I’m out of words. Just out of them. After yesterday and today, I have no words to describe the generosity I’ve witnessed. Last week, I emailed our church. This is a church we only began to attend in August of 2008, where people are just getting to know our family, but are OVERWHELMINGLY welcoming. Joining this church was like coming home for us. I told the Children’s Minister (whom directs the Early Childhood Program and knows me WELL) and Executive Assistant all about William, and Lucky Hill, and everything that has transpired over the last two weeks. I wasn’t asking for donations per say, I was mostly asking them to activate the prayer chain, the prayer chain for William, but also for our family as I leave. They emailed back and said…we can pray, but what else can we DO? I told them all about the burn supplies. Then, they emailed all their ex-missionary families. Families that have lived in Africa, South America, Asia, everywhere. You won’t believe what happened next.
At church on Sunday, my email was read aloud. An email begging the church to pray for a little boy that I wanted to go to and hug, to tell him that God hadn’t forgotten him, and that he was moving mountains to heal him. I told them that the real purpose in my going was to let William know that, even as an orphan, there are people in this world that will love you and do all they can to heal you when you are broken. That Kingsley moves the mountains through God, and Lois moves mountains through God, and that all of you reading this pray for him and moved mountains to send someone to bring him the supplies he needs to get well. I want William to know that the God he learned about in his school NEVER forgets the children. I told them that I worry about his body, but sometimes, even more, I worry about his spirit. It’s hard to lose your parents, but it’s even harder to lose them and then have a tragedy like this strike. I worry that without reaching out to William carefully, in this time when he is most fragile, that he might shut the world out completely. I worry that he’ll lose all hope. Without hope, there’s not much left.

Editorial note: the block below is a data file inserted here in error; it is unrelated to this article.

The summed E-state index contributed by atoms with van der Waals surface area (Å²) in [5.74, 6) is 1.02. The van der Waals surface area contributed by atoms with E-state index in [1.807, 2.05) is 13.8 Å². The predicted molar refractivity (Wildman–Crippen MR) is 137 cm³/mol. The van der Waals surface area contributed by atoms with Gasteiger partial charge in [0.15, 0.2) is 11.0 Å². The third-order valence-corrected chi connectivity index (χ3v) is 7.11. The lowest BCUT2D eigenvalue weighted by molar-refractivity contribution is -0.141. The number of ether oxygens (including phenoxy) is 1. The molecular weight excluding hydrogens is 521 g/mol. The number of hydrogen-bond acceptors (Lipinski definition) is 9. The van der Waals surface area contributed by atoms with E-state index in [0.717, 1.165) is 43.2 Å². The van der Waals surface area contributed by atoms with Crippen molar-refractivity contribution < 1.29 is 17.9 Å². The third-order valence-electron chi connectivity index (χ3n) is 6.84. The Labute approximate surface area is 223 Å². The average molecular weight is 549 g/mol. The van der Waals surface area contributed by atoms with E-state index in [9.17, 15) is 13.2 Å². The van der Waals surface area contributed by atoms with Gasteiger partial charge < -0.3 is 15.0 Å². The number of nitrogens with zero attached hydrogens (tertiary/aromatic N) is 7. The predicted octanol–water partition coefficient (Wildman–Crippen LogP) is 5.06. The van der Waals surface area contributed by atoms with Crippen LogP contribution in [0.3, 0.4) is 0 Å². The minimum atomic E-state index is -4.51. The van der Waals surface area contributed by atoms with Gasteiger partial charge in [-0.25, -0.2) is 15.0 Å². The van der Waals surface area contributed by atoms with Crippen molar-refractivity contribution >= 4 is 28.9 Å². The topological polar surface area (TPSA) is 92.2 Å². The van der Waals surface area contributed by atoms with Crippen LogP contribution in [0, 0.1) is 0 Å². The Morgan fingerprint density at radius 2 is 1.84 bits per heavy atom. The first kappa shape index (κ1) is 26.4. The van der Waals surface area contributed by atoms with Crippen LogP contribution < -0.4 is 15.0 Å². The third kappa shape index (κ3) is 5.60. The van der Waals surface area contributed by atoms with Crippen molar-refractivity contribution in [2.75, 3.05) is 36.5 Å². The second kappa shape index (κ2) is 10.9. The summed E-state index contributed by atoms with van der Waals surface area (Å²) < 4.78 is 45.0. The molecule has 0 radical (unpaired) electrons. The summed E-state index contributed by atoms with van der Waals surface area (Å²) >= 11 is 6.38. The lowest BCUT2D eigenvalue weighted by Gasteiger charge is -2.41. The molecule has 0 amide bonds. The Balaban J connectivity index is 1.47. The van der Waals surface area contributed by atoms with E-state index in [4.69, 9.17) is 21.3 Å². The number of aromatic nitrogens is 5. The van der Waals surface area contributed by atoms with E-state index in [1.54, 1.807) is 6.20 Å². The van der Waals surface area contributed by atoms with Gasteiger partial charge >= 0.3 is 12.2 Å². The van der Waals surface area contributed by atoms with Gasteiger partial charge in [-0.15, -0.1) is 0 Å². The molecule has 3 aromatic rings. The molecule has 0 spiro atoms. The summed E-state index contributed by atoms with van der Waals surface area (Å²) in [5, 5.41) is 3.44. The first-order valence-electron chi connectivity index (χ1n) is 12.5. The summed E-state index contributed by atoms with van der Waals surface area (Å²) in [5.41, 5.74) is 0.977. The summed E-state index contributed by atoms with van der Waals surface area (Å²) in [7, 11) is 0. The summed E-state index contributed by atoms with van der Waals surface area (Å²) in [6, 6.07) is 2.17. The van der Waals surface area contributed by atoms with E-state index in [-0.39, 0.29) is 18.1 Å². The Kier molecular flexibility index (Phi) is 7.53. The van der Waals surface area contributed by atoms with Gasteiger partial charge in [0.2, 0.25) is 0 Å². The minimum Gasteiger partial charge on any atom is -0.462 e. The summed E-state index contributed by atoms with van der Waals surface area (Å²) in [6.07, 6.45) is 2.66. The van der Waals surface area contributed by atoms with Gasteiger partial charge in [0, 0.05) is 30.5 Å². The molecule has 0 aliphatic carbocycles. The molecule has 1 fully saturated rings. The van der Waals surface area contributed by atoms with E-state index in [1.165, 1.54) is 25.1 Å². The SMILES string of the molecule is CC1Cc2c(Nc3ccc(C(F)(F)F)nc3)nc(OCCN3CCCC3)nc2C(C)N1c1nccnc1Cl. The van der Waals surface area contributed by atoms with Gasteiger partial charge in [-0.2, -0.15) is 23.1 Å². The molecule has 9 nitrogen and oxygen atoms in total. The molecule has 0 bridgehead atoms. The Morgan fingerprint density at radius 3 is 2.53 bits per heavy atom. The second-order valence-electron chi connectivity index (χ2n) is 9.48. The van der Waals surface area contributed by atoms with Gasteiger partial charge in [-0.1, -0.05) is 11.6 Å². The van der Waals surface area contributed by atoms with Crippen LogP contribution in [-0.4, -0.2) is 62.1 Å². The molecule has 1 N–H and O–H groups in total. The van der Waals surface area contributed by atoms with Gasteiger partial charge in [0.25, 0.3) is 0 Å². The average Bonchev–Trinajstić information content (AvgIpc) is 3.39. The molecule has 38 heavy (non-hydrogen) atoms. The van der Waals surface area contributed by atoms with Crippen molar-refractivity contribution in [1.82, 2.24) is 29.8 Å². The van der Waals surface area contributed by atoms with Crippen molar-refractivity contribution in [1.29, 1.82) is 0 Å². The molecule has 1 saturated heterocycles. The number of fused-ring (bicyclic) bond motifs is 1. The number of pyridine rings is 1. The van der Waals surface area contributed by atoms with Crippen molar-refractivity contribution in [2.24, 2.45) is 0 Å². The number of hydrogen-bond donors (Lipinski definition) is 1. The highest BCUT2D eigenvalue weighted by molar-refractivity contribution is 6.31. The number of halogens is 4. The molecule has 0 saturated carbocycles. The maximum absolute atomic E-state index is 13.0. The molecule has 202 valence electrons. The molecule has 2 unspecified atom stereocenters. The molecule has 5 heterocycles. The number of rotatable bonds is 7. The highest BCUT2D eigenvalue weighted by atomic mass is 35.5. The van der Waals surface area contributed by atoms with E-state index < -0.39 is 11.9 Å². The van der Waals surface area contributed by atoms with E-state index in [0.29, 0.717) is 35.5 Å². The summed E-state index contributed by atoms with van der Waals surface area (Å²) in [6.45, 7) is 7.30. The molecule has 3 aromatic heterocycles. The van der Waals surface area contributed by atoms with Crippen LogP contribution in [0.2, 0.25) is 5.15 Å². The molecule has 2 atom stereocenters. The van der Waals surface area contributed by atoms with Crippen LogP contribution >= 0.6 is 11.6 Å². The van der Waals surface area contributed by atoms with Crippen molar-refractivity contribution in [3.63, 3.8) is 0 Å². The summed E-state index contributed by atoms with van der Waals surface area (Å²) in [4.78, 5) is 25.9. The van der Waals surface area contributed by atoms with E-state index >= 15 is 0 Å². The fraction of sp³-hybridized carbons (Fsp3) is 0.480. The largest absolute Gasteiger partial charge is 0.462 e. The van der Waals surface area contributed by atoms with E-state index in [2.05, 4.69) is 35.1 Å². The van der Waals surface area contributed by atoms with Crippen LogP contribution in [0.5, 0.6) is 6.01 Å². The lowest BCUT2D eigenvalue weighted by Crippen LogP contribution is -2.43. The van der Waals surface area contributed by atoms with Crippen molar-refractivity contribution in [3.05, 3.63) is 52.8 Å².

Well, everyone reached out. FPD and I couldn’t carry the donations we received, we had to go and get bags from the kitchen to carry it all. Some people donated bandages, some people donated gauze, some people donated Clorox wipes. Some of the ex-missionary families donated items they knew I would NEED, but wouldn’t think of. One family donated 4 boxes of Band-Aids (I guess they knew what you all told me, that at orphanages everywhere, they’re a much needed supply). One family donated lice shampoo (PLEASE don’t let me need that, but I’ll take it, just in case). It was amazing. I am amazed.
Then, today, I received an email from a woman who wants to remain anonymous. She has taken care of burned children before and had some supplies she wanted to know if we could use. When I read the list, I was SHOCKED. The list contained things I never hoped to get my hands on, things that were so expensive, they are used in U.S. Burn Centers. Wow. Again, I am amazed, and I have no words. Just, THANK YOU!!!!
GigantoBaby is our resident photographer, so here he is, with his Fischer-Price camera taking pics of the donations as they roll in. My boys are learning so much from all of you and from William. What a blessing for them!